London, Asharq Al-Awsat—The international humanitarian aid organization Médecins sans Frontières (MSF), also known as Doctors Without Borders, said in a report released Saturday that three hospitals it has been assisting in the Damascus governorate of Syria “received approximately 3,600 patients displaying neurotoxic symptoms in less than three hours on the morning of Wednesday, August 21, 2013. Of those patients, 355 reportedly died.”
Allegations of a chemical weapons attack surfaced on Wednesday, although few concrete details of have emerged and the MSF report is the first outside evidence that such an attack may have taken place.
Syrian opposition groups have claimed that some 1,300 civilians had been killed as a result of chemical weapons across a number of districts in and around Ghouta—an area in which opposition forces are known to operate.
The report continued, explaining that the MSF “can neither scientifically confirm the cause of these symptoms nor establish who is responsible for the attack.”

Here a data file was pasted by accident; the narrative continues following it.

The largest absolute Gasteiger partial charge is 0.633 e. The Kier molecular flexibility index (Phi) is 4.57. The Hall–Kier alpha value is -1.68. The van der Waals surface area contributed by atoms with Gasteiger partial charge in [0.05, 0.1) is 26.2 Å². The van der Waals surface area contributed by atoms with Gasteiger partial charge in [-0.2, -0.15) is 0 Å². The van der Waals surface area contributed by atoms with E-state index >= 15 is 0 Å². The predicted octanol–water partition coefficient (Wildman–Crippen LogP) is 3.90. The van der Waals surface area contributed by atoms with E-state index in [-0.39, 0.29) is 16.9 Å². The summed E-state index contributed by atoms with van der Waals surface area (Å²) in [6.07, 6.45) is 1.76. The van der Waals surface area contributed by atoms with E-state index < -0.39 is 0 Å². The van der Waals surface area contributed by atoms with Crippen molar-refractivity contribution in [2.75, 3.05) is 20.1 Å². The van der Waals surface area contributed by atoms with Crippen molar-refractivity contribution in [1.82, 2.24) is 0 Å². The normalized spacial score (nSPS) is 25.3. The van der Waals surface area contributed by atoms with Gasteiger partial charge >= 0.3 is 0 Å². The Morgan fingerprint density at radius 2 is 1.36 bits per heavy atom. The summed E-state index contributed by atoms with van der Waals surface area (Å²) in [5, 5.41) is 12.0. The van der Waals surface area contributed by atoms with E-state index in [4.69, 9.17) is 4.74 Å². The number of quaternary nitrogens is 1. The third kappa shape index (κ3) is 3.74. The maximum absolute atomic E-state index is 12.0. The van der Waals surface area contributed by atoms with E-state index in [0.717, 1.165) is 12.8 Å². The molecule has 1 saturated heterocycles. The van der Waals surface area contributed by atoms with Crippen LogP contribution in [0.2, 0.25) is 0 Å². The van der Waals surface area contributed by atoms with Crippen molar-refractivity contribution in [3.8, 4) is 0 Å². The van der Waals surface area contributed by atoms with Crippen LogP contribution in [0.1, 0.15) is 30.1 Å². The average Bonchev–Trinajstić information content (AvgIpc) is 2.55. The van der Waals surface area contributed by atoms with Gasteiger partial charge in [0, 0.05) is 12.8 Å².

Nonetheless, “the reported symptoms of the patients, in addition to the epidemiological pattern of the events—characterised by the massive influx of patients in a short period of time, the origin of the patients, and the contamination of medical and first aid workers—strongly indicate mass exposure to a neurotoxic agent. This would constitute a violation of international humanitarian law, which absolutely prohibits the use of chemical and biological weapons.”
MSF also stated that its supplies of atropine, a drug used to treat neurotoxic symptoms, have been exhausted. The non-governmental organization is now trying to replenish its stocks and provide additional medical supplies.
Various neurotoxin-related symptoms have been reported, including convulsions, excess saliva, pinpoint pupils, blurred vision and respiratory distress, according to Bart Janssens, MSF’s director of operations.
“MSF hopes that independent investigators will be given immediate access to shed light on what happened,” said Christopher Stokes, MSF general director.
Numerous European governments likewise called on the government in Damascus to provide UN chemical weapons inspectors with full access to the sites in question.
The British and Swedish governments went further, openly asserting that the government of President Bashar Al-Assad was responsible for the incident.
“We do believe this is a chemical attack by the Assad regime on a large scale, but we would like the United Nations to be able to assess that,” British foreign secretary William Hague said on Friday.